Documentaries

Documentaries

United Kingdom

The best of BBC World Service documentaries and other factual programmes.

Episodes

After Obama Care – Health  under Trump  

What will new President Trump do about healthcare in the United States?

Trump Tweet by Tweet  

What do Donald Trump’s tweets reveal about the man who, on 20 January, will be America’s next president? Will he continue to use what he has called his "beautiful Twitter” account to tell the world what he is thinking - and doing?

The President and the Press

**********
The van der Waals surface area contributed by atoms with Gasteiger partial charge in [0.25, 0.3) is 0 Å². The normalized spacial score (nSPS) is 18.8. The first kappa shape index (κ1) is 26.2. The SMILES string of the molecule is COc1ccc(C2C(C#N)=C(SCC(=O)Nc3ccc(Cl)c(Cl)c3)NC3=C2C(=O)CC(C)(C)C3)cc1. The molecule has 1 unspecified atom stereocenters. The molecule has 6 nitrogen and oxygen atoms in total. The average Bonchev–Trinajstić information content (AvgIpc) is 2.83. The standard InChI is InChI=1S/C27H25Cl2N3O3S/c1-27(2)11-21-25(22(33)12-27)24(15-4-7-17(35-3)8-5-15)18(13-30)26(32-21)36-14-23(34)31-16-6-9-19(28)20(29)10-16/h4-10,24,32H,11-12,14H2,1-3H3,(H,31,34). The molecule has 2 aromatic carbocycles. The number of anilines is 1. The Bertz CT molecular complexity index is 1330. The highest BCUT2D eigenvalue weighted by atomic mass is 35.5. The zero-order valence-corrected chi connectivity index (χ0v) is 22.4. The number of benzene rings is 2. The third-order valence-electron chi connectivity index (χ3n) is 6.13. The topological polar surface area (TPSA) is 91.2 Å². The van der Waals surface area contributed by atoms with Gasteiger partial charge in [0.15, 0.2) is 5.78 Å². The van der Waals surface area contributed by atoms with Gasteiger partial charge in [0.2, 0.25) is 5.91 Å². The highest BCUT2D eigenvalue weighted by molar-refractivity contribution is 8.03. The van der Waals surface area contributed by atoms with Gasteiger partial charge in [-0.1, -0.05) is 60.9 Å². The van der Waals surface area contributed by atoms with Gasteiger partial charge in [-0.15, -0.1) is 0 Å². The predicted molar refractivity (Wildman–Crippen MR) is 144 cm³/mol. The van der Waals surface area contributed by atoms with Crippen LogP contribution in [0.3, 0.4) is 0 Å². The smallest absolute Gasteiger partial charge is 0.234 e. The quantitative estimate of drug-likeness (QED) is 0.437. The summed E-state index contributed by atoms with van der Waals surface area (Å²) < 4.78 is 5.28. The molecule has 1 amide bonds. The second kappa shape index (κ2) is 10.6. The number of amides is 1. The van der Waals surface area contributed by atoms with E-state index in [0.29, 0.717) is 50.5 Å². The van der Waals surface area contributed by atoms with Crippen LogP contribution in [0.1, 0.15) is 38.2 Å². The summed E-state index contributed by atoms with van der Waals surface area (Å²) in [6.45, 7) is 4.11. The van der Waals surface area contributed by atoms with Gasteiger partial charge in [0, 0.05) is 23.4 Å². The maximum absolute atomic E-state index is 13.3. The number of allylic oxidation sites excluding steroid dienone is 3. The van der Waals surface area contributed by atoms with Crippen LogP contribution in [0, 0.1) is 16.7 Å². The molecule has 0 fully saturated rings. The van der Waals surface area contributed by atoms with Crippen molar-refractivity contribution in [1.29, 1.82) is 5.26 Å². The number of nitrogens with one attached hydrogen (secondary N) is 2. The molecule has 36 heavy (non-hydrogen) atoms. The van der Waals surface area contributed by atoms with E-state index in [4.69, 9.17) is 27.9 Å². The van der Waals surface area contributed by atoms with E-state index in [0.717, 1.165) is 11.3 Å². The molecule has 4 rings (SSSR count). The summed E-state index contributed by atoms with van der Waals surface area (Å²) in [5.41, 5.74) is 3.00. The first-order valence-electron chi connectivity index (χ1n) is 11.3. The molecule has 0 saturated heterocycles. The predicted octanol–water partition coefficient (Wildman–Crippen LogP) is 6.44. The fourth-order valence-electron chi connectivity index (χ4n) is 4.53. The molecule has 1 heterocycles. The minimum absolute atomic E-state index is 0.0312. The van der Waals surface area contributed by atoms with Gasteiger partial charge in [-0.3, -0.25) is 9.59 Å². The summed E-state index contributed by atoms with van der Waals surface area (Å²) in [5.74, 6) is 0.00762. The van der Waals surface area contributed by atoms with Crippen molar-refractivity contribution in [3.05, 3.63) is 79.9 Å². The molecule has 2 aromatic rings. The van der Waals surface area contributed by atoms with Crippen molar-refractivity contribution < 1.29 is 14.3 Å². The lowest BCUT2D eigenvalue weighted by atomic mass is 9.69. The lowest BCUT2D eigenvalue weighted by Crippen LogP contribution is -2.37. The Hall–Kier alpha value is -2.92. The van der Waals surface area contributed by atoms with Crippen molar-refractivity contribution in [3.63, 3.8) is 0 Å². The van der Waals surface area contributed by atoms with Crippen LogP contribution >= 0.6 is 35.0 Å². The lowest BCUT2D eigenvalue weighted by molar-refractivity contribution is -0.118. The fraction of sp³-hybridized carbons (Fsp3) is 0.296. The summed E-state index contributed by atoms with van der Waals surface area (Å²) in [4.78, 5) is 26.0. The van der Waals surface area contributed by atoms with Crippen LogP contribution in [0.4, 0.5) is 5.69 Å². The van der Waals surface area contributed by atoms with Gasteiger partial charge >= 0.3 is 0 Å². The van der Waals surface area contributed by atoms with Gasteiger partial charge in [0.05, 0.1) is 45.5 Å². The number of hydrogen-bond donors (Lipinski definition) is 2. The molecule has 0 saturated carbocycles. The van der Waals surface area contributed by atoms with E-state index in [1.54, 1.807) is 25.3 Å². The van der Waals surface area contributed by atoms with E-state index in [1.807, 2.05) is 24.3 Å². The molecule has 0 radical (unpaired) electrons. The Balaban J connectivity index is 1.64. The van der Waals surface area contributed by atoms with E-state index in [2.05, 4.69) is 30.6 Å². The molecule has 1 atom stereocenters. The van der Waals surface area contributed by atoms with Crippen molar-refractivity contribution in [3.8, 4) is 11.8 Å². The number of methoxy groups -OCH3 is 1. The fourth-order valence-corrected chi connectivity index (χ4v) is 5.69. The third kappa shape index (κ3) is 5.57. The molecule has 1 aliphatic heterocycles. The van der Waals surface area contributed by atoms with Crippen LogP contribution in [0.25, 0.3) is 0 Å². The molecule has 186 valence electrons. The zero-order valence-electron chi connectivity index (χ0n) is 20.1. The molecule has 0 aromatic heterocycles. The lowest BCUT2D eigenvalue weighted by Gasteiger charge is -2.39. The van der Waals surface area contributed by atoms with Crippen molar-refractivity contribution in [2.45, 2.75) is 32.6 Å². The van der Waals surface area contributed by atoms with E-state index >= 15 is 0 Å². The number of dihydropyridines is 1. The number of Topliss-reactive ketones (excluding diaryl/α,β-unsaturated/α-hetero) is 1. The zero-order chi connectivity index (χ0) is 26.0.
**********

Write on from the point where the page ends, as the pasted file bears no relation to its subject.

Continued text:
In 1897, when President McKinley was sworn in, there was no working relationship between the office of the US President and the members of the press. McKinley became the first president to allow press briefings, let the reporters into the Oval office and harness the power of the newspapers to affect public opinion. President Woodrow Wilson treated the press like schoolboys and chatted to them while having his morning shave, but his presidency did establish the principle that journalists could routinely question their country’s leader. The first televised press conference was with JFK in 1961 and now they are a key part of any US president's relationship with the people who voted for him, with President Obama widening the meaning of the “press” to include Reddit, Google Hangouts and evening chat shows. As President-elect Donald Trump prepares to move into The White House, we consider how the presidential relationship with the press will change, given his avowed contempt for aspects of the “Fourth Estate”. Our Washington correspondent Jon Sopel - no stranger to a presidential press conference - looks at the history of the connection between the US president and the press over more than 100 years and speculates on how it is set to change.